Which Probiotics Benefit Women the Most?

A wave of new studies and meta-analyses shed light on why probiotics have so many health benefits for women and which strains have the benefits you’re looking for.

Many of these benefits aren’t limited by your age and general health – but there are probiotic strains which may specifically be beneficial for pre or post-menopausal women.

These were the 5 top groups of benefits studied:

  1. Weight and Appetite Control
  2. Boosting Digestive + Immune Function
  3. Blood Sugar Control
  4. Spine + Bone Health
  5. Reducing recurrent UTIs
1. Weight and Appetite Control

Lactobacilli + Bifidobacteria showed major benefits for weight and appetite control (1)

Strains from the Lactobacilli and Bifidobacteria have a fascinating and unique ability to increase your body’s ability to burn calories and send signals to your brain that your caloric needs have been met. These two strains produce short chain fatty acids which decrease appetite by increasing our metabolism. What’s more; Bifidobacteria, specifically, produces acetate – a short-chain fatty acid – which regulates the hypothalamus and can suppress appetite.

2. Boosting Digestive + Immune Function

Digestive health and Immune health go hand-in-hand (1)

Probiotics made a huge difference in the success and speed of fighting harmful bacteria and pathogens, from the foods we eat and the air we breathe, in over 80% of cases studied. The network of Probiotics found along our digestive tract is our body’s first and largest defense against the many issues caused by unhealthy bacteria and pathogens. Just as there are many types of harmful bacteria, a wide spectrum of Probiotics will give your body the best odds at eliminating threats quickly.

3. Blood Sugar Control

Helps naturally control blood sugar (2)

Probiotics may also help lower insulin and glucose levels in people with type 2 diabetes. The antioxidant properties which reduce inflammation and blood sugar levels were found in high levels in:

  • Lactobacillus acidophilus
  • Lactobacillus bulgaricus
  • Streptococcus thermophilus
  • Bifidobacterium longum
4. Spine + Bone Health

Promotes spine health and helps bones stay strong (3)(4)

In a study of 234 postmenopausal women, those given 10 Billion CFU of Lactobacillus paracasei DSM 13434 and Lactobacillus plantarum DSM 15312 + 15313 lost significantly less Lumbar Spine Bone Mineral Density (LS-BMD) than those that weren’t given the probiotics. The study reported, in fact, that no bone loss was observed in the Lactobacillus-treated group.(3)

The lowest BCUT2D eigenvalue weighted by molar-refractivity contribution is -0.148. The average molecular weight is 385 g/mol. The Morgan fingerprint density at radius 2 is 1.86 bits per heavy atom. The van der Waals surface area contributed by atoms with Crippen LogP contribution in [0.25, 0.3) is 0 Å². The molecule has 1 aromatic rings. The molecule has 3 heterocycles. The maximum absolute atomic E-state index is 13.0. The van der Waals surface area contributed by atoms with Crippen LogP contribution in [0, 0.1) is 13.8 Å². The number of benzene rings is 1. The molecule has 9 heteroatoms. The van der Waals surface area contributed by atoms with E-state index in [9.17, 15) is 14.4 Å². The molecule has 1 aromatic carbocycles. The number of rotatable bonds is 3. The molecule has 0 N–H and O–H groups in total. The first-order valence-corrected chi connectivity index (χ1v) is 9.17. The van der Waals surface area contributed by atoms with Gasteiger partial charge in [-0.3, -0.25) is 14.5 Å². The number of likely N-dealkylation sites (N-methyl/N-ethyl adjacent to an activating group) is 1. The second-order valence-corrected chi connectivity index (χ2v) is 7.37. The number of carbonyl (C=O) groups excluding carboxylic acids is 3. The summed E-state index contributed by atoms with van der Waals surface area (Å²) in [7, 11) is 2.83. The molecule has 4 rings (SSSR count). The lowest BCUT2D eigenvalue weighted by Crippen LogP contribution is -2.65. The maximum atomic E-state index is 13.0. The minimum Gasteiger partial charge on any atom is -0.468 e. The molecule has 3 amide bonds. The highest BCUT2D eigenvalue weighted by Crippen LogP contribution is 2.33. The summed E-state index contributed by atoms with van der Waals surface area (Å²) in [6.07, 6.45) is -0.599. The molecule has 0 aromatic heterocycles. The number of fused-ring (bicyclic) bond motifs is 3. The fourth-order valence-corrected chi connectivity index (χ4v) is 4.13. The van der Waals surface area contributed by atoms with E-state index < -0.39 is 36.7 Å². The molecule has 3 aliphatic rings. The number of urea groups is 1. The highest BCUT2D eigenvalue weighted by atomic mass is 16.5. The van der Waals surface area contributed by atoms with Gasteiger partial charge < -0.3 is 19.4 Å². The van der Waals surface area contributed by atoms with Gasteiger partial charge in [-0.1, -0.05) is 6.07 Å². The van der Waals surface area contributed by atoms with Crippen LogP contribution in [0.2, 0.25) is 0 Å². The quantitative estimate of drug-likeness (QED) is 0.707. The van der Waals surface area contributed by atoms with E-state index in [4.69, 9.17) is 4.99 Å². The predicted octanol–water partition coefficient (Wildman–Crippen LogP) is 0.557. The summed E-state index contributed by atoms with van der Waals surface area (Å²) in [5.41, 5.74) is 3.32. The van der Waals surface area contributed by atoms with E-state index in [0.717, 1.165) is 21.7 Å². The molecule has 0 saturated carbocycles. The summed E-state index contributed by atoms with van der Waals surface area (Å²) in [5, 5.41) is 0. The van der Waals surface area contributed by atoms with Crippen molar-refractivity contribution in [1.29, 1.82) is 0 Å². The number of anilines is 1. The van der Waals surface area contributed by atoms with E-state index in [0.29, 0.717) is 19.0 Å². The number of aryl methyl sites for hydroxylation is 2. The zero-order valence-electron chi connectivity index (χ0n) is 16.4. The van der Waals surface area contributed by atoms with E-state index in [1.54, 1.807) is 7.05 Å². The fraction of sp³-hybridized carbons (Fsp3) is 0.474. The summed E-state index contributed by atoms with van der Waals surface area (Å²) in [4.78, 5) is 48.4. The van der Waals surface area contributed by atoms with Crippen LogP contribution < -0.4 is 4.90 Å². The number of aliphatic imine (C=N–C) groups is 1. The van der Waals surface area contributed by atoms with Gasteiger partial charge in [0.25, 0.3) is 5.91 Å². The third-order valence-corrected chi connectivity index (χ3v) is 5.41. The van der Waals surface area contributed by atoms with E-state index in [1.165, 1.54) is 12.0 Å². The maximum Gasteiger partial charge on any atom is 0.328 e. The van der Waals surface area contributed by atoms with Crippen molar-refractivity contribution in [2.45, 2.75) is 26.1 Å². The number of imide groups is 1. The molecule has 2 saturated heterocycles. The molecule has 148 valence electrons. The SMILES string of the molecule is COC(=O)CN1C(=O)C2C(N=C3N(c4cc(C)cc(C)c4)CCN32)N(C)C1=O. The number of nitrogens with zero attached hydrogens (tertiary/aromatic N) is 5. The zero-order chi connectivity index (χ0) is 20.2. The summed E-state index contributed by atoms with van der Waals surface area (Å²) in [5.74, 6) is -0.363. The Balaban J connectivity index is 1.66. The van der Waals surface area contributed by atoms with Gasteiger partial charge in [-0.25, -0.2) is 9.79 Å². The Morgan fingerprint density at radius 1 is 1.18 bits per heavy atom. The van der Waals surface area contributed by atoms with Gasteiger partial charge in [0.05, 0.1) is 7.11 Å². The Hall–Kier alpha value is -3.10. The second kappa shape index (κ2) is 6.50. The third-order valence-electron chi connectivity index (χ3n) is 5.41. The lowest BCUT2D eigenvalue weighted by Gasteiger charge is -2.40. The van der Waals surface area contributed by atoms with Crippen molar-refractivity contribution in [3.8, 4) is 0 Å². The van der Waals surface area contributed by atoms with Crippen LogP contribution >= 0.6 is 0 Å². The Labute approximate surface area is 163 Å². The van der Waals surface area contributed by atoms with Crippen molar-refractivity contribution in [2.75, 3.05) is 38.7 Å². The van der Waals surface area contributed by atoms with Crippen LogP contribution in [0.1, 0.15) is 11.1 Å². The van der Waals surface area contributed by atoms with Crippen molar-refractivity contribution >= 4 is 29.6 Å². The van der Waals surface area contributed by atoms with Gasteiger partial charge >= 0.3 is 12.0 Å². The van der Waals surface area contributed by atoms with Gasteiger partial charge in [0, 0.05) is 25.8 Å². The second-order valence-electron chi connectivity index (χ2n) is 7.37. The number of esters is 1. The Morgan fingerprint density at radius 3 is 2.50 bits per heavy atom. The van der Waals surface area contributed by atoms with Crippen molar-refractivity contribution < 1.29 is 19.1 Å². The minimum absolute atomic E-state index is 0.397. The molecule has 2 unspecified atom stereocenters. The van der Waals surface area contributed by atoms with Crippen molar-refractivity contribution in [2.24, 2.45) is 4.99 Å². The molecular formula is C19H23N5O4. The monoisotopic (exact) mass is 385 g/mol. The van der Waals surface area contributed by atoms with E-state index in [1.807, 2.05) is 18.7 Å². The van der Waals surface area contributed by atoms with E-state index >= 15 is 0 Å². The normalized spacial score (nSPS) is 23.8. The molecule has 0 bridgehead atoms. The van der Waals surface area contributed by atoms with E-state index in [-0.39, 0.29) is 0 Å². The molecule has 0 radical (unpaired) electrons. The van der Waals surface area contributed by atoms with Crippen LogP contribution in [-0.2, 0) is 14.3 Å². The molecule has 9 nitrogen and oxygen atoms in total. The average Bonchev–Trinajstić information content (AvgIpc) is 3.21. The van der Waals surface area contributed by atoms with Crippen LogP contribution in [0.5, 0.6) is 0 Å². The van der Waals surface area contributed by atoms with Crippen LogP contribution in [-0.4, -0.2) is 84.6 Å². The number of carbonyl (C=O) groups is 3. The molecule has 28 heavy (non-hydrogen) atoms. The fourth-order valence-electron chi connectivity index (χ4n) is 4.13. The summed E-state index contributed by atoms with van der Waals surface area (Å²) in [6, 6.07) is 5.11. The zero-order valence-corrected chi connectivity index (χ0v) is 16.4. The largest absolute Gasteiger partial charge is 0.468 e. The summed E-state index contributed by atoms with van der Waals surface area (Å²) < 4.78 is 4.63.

In a review of 5 RCTs (randomized clinical trials) totalling 497 cases, probiotic supplements were associated with a significantly higher BMD (Bone Mineral Density) in the lumbar spine than in control.(4)

CTX-I (Collagen type 1 cross-linked C-telopeptide levels), which is one marker of unhealthy bone resorption, was significantly lower among those that had taken probiotics.(4)

5. Reduce recurrent UTIs

Helps to stave off those pesky UTIs (5)

An analysis of 127 premenopausal women associated a large decrease in recurring urinary tract infections (rUTI) with these specific probiotic strains:

  • L. rhamnosus
  • L. fermentum
  • L. crispatus

Probiotics have become an important staple of daily supplement regimens for anyone who is looking to not only maintain their health but improve it.

The question is no longer do probiotics help?

The question to ask is which probiotic supplements actually contain what they advertise?

Sources
  1. Twenty years review of probiotic meta-analyses articles: Effects on disease prevention and treatment
  2. Antioxidative Ability of Lactic Acid Bacteria
  3. Probiotic treatment using a mix of three Lactobacillus strains for lumbar spine bone loss in postmenopausal women: a randomised, double-blind, placebo-controlled, multicentre trial
  4. Probiotic supplements and bone health in postmenopausal women: a meta-analysis of randomised controlled trials
  5. Lactobacillus for preventing recurring UTIs in women – meta analysis
Meet the Editor

Meet the Editor

Dr. Julia Roe, MPH RPN is a health and wellness researcher. She has dedicated her 45 year career to providing the public with the tools and knowledge to take control of their personal health and well-being.

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